internal political development, foreign relations, and very existence as an independent state have largely been determined
by its geographic location at the crossroads of Central, West, and South Asia. Over the centuries, waves of migrating peoples
passed through the region described by historian Arnold Toynbee as a "roundabout of the ancient world"--leaving behind a mosaic
of ethnic and linguistic groups. The outline of the Afghanistan History In modern times, as well as in antiquity, will focus
on vast armies of the world passing through Afghanistan, temporarily establishing local control.
2000 BC - 1500 BC Aryan
Tribes in Aryana Emperor Yama (Ancient Afghanistan)
The City of Kabul is thought to have been
established during this time.
Rig Veda may have been created in Afghanistan
around this time.
Evidence of early nomadic iron age in Aq
120 Kushan Empire,
under King Kanishka
Graeco-Buddhist Gandharan culture reach
Under the Kushan King, Kanishka, Buddha was
first given a human face and the world's largest Buddhas (175 feet and 120 feet tall) were carved into the cliff at Bamiyan.
But many gods and goddesses from Greek, Persian, Central Asian and Hindu cultures were also worshipped.
400 Invasion of the
White Huns. They destroy the Buddhist culture, and leave most of the country in ruins
425 - 550 Independent
Yaftalee rule in Afghanistan .Yaftalee Dynasty -Established in northern Hindu Kush region of Takhar, this dynasty gains
control over the majority of present day Afghanistan by 425.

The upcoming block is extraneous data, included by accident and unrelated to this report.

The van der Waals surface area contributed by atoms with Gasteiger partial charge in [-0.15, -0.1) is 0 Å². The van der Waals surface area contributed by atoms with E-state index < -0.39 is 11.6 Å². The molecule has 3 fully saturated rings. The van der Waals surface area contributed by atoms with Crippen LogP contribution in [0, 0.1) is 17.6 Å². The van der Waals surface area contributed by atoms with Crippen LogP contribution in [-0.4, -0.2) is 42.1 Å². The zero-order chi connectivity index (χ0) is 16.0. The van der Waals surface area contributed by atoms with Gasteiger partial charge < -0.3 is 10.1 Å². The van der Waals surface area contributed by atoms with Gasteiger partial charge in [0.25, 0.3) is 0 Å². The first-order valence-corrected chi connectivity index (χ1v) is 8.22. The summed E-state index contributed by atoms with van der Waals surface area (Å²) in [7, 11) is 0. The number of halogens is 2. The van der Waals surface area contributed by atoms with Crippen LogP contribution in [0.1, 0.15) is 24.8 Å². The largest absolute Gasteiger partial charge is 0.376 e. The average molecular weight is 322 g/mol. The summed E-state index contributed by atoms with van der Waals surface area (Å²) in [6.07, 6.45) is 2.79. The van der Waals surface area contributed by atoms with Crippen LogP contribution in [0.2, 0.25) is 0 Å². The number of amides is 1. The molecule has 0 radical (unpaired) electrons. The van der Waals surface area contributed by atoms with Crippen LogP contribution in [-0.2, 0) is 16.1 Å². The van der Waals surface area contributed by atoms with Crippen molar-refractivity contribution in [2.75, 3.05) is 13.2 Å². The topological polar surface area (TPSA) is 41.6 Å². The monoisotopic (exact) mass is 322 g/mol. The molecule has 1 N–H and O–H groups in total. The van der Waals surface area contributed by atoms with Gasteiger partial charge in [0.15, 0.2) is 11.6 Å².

530 Persians reassert
control over all of what is now Afghanistan.
531 - 579 Khosrow
I (Khosrow Anüshirvan), king of Persia
590 - 628 Khosrow II ((Khosrow
Parviz), king of Persia of the Sassanid, or Sassanian, dynasty
652 Arabs introduce
Islam that was to influence the course of Afghanistans history
650 - 661 Arabs
- Orthodox Caliphates
Uthman (Osman), 650 - 656
Ali, 656 - 661
661 - 750 Arabs
- Umayyad Caliphate
Mu'awiya I, 661 - 680
Yazid I, 680 - 683
Mu'awiya II, 683 - 684
Marwan I, 684 - 685
Abd-al-Malik, 685 - 705
Al-Walid I, 705 - 715
Suleyman, 715 - 717
Umar II, 717 - 720
Yazid II, 720 - 724
Hisham, 724 - 743
Al-Walid II, 743 - 744
Yazid III, 744
Marwan II, 744 - 750
750 - 821 Arabs
- Abbasid Caliphate
Abu al-Abbas al-Saffah, 750 - 754
Al-Mansur, 754 - 775
Al-Mahdi, 775 - 785
Al-Hadi, 785 - 786
Harun al-Rashid, 786 - 809
Al-Amin, 809 - 813
Al-Mamun, 813 - 833
860 - 960 Samanid (Turkestan)
Nasr I, 864 - 892
Ismail, 892 - 907
Ahmad, 907 - 914
Nasr II, 914 - 942
Nuh I, 942 - 954
Abd al-Malik I, 954 - 961
Mansur I, 961 - 976
962 - 1030 Ghaznavid Dynasty -
Mahmud, 970 - 1030 The Islamic era
begins with Mohammed Ghazni and Afghanistan becomes the centre of Islamic power and civilisation. Several short-lived Muslim
dynasties were founded, the most powerful of them having its capital at Ghazna (see Ghazni). Mahmud of Ghazna, who
conquered the lands from Khorasanin Iran to the Punjab in India early in the 11th cent., was the greatest of Afghanistan's
Masoud I, 1030 - 1040
1140 - 1215 Ghorid leaders
from central Afghanistan capture and burn Ghazni, then move on to conquer India.
Ghurid Empire Shansabani Dynasty
Izz Al-Din Husayn I, 1117 - 1146
Sayf al_Din Suri, 1146 - 1149
Baha al-Din Sam I, 1149
Ala al-Din Husayn II, 1149 - 1161